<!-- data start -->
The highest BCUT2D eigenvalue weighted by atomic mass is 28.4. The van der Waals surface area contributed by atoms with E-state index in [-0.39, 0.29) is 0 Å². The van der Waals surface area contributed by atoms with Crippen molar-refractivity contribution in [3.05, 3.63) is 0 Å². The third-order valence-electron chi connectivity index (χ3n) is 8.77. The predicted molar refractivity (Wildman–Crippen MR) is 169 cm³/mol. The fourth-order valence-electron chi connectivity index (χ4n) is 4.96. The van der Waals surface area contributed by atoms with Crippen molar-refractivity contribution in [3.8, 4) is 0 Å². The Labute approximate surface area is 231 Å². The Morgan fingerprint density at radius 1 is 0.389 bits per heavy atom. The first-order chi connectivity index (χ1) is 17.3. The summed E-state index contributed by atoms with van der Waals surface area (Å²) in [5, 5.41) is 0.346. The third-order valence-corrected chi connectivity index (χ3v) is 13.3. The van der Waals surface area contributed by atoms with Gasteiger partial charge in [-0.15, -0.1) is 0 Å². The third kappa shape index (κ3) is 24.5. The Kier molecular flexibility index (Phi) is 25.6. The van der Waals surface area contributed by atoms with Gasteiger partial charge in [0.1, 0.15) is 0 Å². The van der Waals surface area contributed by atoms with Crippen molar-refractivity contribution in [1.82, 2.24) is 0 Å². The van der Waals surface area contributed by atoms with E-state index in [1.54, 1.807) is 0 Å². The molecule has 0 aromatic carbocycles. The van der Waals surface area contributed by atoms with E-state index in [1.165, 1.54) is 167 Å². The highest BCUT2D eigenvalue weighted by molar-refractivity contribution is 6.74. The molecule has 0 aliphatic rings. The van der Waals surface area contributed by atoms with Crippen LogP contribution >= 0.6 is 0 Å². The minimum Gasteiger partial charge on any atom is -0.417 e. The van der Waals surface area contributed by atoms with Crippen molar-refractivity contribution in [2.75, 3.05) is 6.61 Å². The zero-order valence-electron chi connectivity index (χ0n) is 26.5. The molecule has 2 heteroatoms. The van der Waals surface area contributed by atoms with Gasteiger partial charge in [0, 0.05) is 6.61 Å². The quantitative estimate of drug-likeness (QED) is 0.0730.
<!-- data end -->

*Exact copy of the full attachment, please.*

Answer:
The highest BCUT2D eigenvalue weighted by atomic mass is 28.4. The van der Waals surface area contributed by atoms with E-state index in [-0.39, 0.29) is 0 Å². The van der Waals surface area contributed by atoms with Crippen molar-refractivity contribution in [3.05, 3.63) is 0 Å². The third-order valence-electron chi connectivity index (χ3n) is 8.77. The predicted molar refractivity (Wildman–Crippen MR) is 169 cm³/mol. The fourth-order valence-electron chi connectivity index (χ4n) is 4.96. The van der Waals surface area contributed by atoms with Crippen molar-refractivity contribution in [3.8, 4) is 0 Å². The Labute approximate surface area is 231 Å². The Morgan fingerprint density at radius 1 is 0.389 bits per heavy atom. The first-order chi connectivity index (χ1) is 17.3. The summed E-state index contributed by atoms with van der Waals surface area (Å²) in [5, 5.41) is 0.346. The third-order valence-corrected chi connectivity index (χ3v) is 13.3. The van der Waals surface area contributed by atoms with Gasteiger partial charge in [-0.15, -0.1) is 0 Å². The third kappa shape index (κ3) is 24.5. The Kier molecular flexibility index (Phi) is 25.6. The van der Waals surface area contributed by atoms with Gasteiger partial charge in [0.1, 0.15) is 0 Å². The van der Waals surface area contributed by atoms with Crippen molar-refractivity contribution in [1.82, 2.24) is 0 Å². The van der Waals surface area contributed by atoms with E-state index in [1.54, 1.807) is 0 Å². The molecule has 0 aromatic carbocycles. The van der Waals surface area contributed by atoms with E-state index in [1.165, 1.54) is 167 Å². The highest BCUT2D eigenvalue weighted by molar-refractivity contribution is 6.74. The molecule has 0 aliphatic rings. The van der Waals surface area contributed by atoms with Crippen LogP contribution >= 0.6 is 0 Å². The minimum Gasteiger partial charge on any atom is -0.417 e. The van der Waals surface area contributed by atoms with Crippen molar-refractivity contribution in [2.75, 3.05) is 6.61 Å². The zero-order valence-electron chi connectivity index (χ0n) is 26.5. The molecule has 2 heteroatoms. The van der Waals surface area contributed by atoms with Gasteiger partial charge in [0, 0.05) is 6.61 Å². The quantitative estimate of drug-likeness (QED) is 0.0730.